The Bottom Line: This was the running back class, and for the most part, it was good, although certainly not great. (Tennessee was only fifth in the SEC in rushing this fall.) Houston, a fine all-around back, was almost a 1,000-yard man, barely trailing the team's top back Gerald Riggs. Davis has been a good short-yardage guy. Simon, who has battled some big injuries, has been a standout when he is on the field. Boulware, though, never was a factor and Jones transferred to Louisville. JC transfers Julian Battle and Demetrin Veal both were solid starters before moving on.
The Final Grade: C+
No. 8 Miami
The Big Gets: DL Orien Harris; LB Leon Williams, DB Antrel Rolle, DB Javonny Ward
The Bottom Line: Larry Coker's first class. He "saved" it after taking over for departing Butch Davis eight days before Signing Day, and it turned out just fine. Coker promptly landed WR/PR Roscoe Parrish and RB Frank Gore, who Davis wouldn't have gotten, while also keeping Rolle and Co. to go with TE Kellen Winslow, DT Vince Wilfork and sleeper Sean Taylor. The only player who fell out of the fold was WR Chris Murray who ended up fizzling at NC State. Ward, a big-hitting DB, didn't qualify and bounced from Pittsburgh to FAU, but never made much of an impact. In all, there might be six first-round picks here: Winslow, Wilfork, Taylor, Rolle and LB Rocky McIntosh and Harris in '06. The one catch is this group might've been too good for it's own good since the key guys could've bailed out the '04 UM squad.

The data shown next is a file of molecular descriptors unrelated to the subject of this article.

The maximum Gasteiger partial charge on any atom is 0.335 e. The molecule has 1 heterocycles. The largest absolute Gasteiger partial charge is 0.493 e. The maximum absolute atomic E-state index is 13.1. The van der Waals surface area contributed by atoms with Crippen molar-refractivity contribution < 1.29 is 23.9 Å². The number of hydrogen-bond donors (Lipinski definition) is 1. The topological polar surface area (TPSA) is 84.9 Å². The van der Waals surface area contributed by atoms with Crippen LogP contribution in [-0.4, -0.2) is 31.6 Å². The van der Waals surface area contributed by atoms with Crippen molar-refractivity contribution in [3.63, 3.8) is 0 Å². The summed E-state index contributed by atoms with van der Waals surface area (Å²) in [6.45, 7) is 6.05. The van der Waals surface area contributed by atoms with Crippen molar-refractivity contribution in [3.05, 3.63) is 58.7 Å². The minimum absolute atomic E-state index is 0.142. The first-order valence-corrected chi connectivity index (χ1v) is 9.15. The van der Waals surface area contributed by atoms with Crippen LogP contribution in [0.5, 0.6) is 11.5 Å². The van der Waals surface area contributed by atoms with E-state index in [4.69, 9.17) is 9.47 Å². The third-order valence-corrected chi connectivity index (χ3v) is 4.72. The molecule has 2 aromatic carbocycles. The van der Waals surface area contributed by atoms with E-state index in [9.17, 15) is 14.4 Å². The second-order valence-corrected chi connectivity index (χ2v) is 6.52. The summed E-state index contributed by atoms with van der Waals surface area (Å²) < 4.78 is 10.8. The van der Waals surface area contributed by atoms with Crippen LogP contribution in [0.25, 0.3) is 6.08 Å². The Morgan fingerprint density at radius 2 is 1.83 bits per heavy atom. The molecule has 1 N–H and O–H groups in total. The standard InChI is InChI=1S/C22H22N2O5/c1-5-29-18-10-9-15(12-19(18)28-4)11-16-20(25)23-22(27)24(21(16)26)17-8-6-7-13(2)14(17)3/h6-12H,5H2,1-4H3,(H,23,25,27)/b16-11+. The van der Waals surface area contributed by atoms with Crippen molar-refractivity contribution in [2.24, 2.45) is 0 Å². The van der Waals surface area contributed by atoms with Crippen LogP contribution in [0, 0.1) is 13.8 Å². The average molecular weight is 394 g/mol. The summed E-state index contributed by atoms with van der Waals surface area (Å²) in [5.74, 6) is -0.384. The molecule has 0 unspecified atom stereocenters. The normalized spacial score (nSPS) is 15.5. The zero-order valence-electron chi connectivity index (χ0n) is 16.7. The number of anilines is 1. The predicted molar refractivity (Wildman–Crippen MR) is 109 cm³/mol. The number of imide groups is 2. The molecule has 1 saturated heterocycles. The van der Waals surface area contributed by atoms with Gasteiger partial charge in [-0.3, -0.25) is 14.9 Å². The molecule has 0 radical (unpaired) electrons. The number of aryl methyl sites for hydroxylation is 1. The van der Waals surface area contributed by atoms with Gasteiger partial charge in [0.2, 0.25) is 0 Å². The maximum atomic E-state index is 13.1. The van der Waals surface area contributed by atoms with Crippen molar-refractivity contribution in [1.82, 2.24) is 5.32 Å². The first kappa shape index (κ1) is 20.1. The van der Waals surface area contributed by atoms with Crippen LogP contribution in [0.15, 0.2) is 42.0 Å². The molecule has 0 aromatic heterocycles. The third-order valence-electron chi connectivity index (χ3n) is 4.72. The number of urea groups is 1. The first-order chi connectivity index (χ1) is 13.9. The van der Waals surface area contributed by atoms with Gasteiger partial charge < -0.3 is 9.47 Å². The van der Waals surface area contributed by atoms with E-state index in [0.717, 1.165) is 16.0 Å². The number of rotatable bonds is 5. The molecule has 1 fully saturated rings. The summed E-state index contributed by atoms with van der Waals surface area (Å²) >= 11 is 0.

The Final Grade: A
No. 9 Nebraska
The Big Gets: DL Jared Helming; DT LeKevin Smith.
The Bottom Line: It was a very mixed bag. CB prospect Cory Ross emerged as a productive tailback. The Bullock twins, Josh and Daniel, turned out nicely, and LB Barrett Ruud, a hometown kid, proved to be as good as any tackler in Big Red history. OL Richie Incognito, considered by former Husker line boss Milt Tenopir potentially as talented as NU had ever seen, struggled staying out of the coaches' doghouses and ended up leaving the program two years early. Smith struggled with a host of injuries. Helming bounced from offense to defense but never made much of an impact.
The Final Grade: C+
No. 10 UCLA
The Big Gets: WR Junior Taylor; OL Robert Cleary; DB Matt Ware.
The Bottom Line: Center Mike McClosky turned out to be the best of the five O-linemen the Bruins signed. Ware had his moments but never was a dominator as most expected. Little RB Tyler Ebell was a productive back before transferring out. The best players in the class were unheralded LB Spencer Havner from Nevada and gritty CB Matt Clark.
The Final Grade: C-
The Sleeper Classes
Georgia: QB D.J. Shockley was the one Bulldog who created the buzz, but a host of other projects panned out enabling Mark Richt to build a powerhouse in Athens. This class has some pedigree, including DL David Pollack; LB Odell Thurman; WR Fred Gibson; DB Thomas Davis and DB Greg Blue.